engineering question #666



Angelo, a 12 year old male from Mississauga asks on February 19, 2002,

Q:

Why is styrofoam a good insulator?

viewed 15430 times

the answer

Barry Shell answered on February 20, 2002, A:

Two reasons: it has a low coefficient of heat transfer, which means it does not conduct heat very well. And secondly, it is lots of air bubbles (foam) trapped in little cells, and this also does not transfer heat well. The same principle works with down quilts, double pane windows, etc.

For heat to move from one place to another it needs to travel through some kind of material. (Heat can also move by radiation and no material is required for radiation to work, but that is a different story, and little or no radiation--that is: light--gets through the styrofoam.) Metal is one of the best heat transfer materials. If you warm up one end of a piece of copper, the other end will get hot pretty fast. Air is one of the worst heat transfer materials. If the air is not moving (as in a bubble inside styrofoam) hardly any heat can get across it. So it makes it very very hard for the heat to get across the bubble, and since styrofoam is mostly bubbles, it's hard for the heat to get from one side of the styrofoam to the other.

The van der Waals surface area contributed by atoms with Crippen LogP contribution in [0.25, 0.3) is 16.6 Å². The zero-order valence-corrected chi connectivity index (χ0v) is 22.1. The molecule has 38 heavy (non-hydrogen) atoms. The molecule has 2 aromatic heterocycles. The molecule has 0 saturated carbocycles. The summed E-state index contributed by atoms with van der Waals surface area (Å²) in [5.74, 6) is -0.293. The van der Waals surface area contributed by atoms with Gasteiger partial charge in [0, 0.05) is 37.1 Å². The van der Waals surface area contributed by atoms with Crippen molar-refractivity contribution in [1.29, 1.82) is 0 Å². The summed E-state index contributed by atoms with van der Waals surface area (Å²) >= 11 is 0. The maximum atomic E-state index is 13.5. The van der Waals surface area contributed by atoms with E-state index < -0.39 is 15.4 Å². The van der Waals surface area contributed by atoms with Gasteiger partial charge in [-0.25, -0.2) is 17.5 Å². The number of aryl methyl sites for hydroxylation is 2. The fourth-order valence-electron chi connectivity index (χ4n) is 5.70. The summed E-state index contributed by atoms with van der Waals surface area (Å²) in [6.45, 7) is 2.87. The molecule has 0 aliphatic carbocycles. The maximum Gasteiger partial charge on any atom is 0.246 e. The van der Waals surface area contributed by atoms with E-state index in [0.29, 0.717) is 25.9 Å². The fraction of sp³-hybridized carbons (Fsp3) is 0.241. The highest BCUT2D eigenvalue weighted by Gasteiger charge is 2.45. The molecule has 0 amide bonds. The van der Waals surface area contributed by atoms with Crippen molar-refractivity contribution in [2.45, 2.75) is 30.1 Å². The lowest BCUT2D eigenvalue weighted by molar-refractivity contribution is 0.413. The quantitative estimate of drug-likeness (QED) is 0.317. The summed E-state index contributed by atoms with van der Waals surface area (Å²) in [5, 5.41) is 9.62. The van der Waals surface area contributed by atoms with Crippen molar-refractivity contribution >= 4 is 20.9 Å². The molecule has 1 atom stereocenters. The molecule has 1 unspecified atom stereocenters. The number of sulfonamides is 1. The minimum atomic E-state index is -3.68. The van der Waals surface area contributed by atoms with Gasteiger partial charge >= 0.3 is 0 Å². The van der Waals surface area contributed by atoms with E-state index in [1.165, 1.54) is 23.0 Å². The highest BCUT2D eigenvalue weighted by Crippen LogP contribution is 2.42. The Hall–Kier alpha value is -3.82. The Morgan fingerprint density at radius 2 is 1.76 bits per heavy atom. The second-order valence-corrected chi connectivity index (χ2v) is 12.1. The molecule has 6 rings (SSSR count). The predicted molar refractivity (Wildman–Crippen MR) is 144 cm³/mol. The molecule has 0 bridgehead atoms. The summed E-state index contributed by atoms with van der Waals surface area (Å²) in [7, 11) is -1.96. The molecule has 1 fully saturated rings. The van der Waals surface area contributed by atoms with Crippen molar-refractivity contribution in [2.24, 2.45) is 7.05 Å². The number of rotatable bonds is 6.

Add to or comment on this answer using the form below.
(required)
(required if you would like a response)
Note: All submissions are moderated prior to posting.
If you found this answer useful, please consider making a small donation to science.ca.